NSW STATE CONSERVATION AREAS

State conservation areas are lands reserved to protect and conserve significant or representative ecosystems, landforms, natural phenomena or places of cultural significance. They provide opportunities for sustainable visitation, public enjoyment, and research.

Tiligerry State Conservation Area

Tilligerry State Conservation Area was created in July 2007. It covers an area of 4689ha.

 

This reserve is managed by the National Parks and Wildlife Service (NPWS) and Hunter Water, for:

  • conservation of natural and cultural values

  • protection of groundwater resources

  • water extraction.

In order to protect water extraction infrastructure and maintain groundwater quality, Tilligerry State Conservation Area is closed to public access.

Medowie State Conservation Area

Medowie State Conservation Area was created in January 2003. It covers an area of 2851ha.

The Karuah, Medowie and Wallaroo Group of Parks are located on the lower north coast of New South Wales, near Raymond Terrace and Karuah. The group comprises Karuah National Park, Wallaroo National Park, Karuah State Conservation Area, Medowie State Conservation Area, Karuah Nature Reserve and Medowie Nature Reserve, and collectively cover an area of 10,301 hectares. The parks are part of the traditional country of the Worimi Aboriginal people.

Columbey State Conservation Area 

Columbey State Conservation Area was created in February 2011. It covers an area of 250ha.

Columbey SCA is located approximately 17 kilometres north-east of Maitland. It falls within the NSW North Coast Bioregion and within the administrative areas of Port Stephens Council, Hunter Local Land Services and the Mindaribba Local Aboriginal Land Council. It adjoins the western section of Columbey National Park further contributing to the biodiversity of the region and increasing the diversity and range of habitats in the reserve system. It forms part of a climate change corridor that links the Williams River to the east and the Hills area to the west.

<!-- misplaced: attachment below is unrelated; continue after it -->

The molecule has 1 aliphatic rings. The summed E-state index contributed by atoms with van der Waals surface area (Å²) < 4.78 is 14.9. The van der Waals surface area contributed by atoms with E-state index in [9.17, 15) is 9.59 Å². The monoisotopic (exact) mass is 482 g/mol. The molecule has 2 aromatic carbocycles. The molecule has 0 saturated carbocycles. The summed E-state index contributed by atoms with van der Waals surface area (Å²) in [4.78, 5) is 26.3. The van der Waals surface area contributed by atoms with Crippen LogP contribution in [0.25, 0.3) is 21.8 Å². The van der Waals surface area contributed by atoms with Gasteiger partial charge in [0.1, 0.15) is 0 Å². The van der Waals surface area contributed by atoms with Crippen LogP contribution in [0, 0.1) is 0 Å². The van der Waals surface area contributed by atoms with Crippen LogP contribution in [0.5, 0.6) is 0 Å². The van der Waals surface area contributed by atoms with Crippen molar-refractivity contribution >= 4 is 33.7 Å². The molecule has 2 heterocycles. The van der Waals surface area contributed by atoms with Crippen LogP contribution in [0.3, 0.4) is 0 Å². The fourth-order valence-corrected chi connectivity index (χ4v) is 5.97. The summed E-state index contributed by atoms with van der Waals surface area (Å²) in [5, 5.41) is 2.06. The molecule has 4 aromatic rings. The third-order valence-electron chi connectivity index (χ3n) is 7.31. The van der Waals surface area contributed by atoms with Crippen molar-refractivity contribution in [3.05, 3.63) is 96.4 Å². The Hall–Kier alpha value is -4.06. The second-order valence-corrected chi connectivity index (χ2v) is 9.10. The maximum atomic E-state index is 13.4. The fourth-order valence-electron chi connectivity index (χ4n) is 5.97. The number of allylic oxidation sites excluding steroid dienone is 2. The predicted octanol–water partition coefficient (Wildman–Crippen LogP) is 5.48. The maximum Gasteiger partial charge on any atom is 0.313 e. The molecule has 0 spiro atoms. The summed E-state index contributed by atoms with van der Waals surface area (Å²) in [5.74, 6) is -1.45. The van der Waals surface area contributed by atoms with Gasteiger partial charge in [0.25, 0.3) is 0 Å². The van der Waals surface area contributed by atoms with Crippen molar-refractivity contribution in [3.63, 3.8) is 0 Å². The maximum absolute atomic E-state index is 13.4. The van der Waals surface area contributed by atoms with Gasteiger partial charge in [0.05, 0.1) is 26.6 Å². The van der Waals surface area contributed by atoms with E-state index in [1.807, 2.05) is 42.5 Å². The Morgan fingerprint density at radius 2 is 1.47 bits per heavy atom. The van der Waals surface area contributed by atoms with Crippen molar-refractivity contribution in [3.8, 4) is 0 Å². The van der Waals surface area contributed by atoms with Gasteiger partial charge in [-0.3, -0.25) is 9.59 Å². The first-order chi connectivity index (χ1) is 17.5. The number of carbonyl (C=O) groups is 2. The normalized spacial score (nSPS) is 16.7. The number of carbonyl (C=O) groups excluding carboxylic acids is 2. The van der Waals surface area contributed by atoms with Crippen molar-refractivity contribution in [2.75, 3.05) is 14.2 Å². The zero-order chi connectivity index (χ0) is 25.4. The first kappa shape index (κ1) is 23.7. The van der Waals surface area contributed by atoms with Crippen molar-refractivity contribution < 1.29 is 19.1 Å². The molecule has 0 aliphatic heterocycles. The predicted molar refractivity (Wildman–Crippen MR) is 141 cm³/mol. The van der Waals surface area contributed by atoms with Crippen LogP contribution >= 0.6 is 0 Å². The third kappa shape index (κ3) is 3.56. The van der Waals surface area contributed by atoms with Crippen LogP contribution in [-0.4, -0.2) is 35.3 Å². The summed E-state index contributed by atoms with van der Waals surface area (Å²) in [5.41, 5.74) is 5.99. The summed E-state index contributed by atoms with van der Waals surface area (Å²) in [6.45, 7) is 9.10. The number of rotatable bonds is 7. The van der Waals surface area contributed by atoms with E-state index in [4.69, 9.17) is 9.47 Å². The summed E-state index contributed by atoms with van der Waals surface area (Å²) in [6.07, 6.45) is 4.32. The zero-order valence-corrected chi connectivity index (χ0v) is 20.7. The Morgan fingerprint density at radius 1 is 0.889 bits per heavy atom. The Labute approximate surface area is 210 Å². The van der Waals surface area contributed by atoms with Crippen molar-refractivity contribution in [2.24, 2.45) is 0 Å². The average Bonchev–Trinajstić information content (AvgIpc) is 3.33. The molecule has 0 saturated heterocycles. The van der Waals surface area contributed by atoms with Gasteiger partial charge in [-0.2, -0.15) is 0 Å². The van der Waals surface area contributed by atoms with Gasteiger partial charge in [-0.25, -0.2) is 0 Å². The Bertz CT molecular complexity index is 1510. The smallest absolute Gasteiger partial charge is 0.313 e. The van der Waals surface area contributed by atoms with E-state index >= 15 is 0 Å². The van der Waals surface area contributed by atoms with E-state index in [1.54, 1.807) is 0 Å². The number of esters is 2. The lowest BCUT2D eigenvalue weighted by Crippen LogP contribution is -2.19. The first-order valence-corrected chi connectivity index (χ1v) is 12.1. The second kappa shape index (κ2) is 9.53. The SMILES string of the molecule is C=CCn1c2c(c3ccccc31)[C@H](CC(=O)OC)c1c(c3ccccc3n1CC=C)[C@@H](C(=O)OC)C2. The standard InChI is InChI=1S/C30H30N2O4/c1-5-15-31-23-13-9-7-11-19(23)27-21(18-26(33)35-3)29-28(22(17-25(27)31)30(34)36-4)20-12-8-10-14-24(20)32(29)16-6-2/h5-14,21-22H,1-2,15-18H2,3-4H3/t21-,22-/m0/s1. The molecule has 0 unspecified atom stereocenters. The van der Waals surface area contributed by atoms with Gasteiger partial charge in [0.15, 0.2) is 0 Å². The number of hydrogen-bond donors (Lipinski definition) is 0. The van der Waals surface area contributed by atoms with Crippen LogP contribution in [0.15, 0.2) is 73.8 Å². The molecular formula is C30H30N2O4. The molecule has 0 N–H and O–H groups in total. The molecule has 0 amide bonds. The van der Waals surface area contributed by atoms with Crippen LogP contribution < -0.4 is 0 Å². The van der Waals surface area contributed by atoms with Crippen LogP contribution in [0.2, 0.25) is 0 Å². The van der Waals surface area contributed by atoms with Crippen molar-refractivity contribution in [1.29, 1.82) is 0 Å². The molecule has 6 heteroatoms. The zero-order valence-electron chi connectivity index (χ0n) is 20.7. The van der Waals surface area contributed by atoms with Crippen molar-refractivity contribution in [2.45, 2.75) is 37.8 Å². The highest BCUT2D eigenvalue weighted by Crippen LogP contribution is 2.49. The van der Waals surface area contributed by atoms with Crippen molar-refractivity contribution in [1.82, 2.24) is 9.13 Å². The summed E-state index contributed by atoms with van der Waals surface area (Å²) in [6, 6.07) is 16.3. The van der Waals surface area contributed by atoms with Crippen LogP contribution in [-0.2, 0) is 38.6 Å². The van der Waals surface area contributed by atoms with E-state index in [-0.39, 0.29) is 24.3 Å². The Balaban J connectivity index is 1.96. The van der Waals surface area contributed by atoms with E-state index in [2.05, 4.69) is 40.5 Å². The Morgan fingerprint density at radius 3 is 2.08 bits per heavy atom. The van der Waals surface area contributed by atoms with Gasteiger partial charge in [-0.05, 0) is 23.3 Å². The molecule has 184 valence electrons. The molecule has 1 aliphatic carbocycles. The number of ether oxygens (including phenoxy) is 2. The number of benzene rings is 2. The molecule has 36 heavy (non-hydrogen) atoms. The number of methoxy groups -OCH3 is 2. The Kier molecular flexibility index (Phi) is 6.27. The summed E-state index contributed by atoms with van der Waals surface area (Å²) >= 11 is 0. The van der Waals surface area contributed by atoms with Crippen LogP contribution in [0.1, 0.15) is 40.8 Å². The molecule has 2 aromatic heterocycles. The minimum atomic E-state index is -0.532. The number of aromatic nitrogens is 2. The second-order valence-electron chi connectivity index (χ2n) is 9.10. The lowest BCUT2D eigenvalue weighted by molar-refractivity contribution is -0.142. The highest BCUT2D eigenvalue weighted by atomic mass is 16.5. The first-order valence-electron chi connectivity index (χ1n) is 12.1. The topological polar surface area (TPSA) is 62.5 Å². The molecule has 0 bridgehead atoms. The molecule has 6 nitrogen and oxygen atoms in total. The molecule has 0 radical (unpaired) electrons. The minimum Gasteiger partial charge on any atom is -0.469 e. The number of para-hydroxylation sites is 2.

Corrie Island Nature Reserve

Corrie Island Nature Reserve was created in March 1999. It covers an area of 164ha.

Corrie Island, situated at the mouth of the lower Myall River, is part of the Myall Lakes Ramsar site. The island represents an emerged section of the flood tide delta, and prior to the construction of the current channel in 1909 was only separated from the mainland by a small creek. The Myall Lakes are listed as internationally important wetlands under the Ramsar Convention because they consist of a diverse mosaic of near-natural wetlands, within a relatively unmodified coastal lake system. The lake system is unique in New South Wales. The Ramsar site contains 18 different wetland types, dominated by the extensive interconnected lake and river systems, the forested wetlands and swamps that fringe the waterways, the rocky and sandy shores, and offshore islands of the coastline.

Moffats Swamp Nature Conservation Area  

Moffats Swamp Nature Reserve was created in June 1977. It covers an area of 151ha.

Moffats Swamp Nature Reserve is located approximately 20 kilometres north-east of Newcastle. It falls within the NSW North Coast Bioregion and within the administrative areas of Port Stephens Council, Hunter Local Land Services and Worimi Local Aboriginal Land Council. It is comprised of wetland and drier open forest communities and serves as a wildlife corridor that connects Tilligerry SCA to Medowie State Forest. There are no internal management trails within the reserve.

ABOUT US

The Tomaree Museum Association Incorporated aims to develop a  regional museum and interpretative centre to document, protect and promote the history and changing natural environment of Port Stephens.

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ACKNOWLEDGEMENT OF TRADITIONAL CUSTODIANS

The Tomaree Museum Association acknowledges the traditional custodians of country throughout Australia. We recognise their continuing connection to land, sea and waters. We pay our respects to elders past and present.

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